Friday, February 04, 2005

The Forgotten Field

The history of missions has been intimately tied to discovery. As new worlds unfolded over the years with each journey of a merchant ship or caravan, we learned more and more of what Christ had in mind when he said "uttermost parts of the earth." Advancements in communication and transportation have accelerated rapidly in the last fity years, bringing us closer to the geographic edge of the Great Commission.

Despite the discoveries and technologies and the concomitant spread of the gospel, could there still be a large, as of yet undiscovered country? Is there a people group of significant number that have not yet been targeted for inclusion in the Kingdom of Christ?

I believe there is and many will be surprised to learn its scope. Its population exceeds 540 million people. Every ethnic group is represented in this country. Every known language is spoken in this society. And sadly, it is a nation of people in daily crisis:

Poverty and unemployment rates are staggering. The divorce rate exceeds eighty percent. Suicide and euthanasia are common practices, both for adults and infants. Illiteracy is common. Drug and alcohol abuse is prevalent for those who can afford it. Many are victims of physical, sexual, and verbal abuse. Homelessness is a pervasive problem.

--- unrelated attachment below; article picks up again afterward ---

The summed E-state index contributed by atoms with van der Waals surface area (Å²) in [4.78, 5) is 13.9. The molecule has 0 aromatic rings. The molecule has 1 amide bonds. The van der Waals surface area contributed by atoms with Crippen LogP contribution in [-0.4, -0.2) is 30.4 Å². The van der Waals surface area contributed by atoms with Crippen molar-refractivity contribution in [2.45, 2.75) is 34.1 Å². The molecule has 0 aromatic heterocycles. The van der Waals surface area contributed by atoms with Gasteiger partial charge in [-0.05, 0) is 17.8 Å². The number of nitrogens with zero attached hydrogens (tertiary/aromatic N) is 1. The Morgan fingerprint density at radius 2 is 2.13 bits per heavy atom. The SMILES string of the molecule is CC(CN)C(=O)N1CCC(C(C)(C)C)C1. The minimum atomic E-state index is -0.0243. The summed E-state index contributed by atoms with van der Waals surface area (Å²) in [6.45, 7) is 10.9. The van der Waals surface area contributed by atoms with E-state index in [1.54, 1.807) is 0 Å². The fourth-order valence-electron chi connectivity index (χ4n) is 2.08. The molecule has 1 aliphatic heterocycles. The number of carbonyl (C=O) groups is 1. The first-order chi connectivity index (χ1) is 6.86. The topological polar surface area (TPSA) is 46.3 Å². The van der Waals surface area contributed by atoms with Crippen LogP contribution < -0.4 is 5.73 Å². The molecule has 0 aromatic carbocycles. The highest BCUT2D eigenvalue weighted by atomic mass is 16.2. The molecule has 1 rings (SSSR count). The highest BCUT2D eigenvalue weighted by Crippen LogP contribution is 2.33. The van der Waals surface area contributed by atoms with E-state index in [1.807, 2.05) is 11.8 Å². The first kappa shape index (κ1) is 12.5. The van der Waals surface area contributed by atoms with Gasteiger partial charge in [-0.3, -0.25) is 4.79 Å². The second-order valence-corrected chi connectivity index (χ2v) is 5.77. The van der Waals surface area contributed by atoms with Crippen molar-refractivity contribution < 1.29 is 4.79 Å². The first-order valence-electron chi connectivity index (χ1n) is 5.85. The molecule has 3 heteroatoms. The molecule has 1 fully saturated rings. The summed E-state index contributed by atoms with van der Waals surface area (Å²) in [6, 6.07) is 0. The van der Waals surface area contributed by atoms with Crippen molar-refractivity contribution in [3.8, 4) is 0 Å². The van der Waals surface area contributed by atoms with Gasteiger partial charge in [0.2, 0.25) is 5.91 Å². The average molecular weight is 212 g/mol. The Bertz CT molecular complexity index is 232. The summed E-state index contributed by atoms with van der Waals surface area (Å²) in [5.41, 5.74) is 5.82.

Even more disturbing than these societal problems, the mission field in question has often been the least evangelized and the least integrated into the local church. In our race to fulfill the Great Commission, this people group has often been forgotten. Sadder still, this people group is not inaccessible. They are within easy reach of every Christian.

They are known as people with disabilities.

To read the rest of this article, written by Steve Jensen, click here:



Post a Comment

<< Home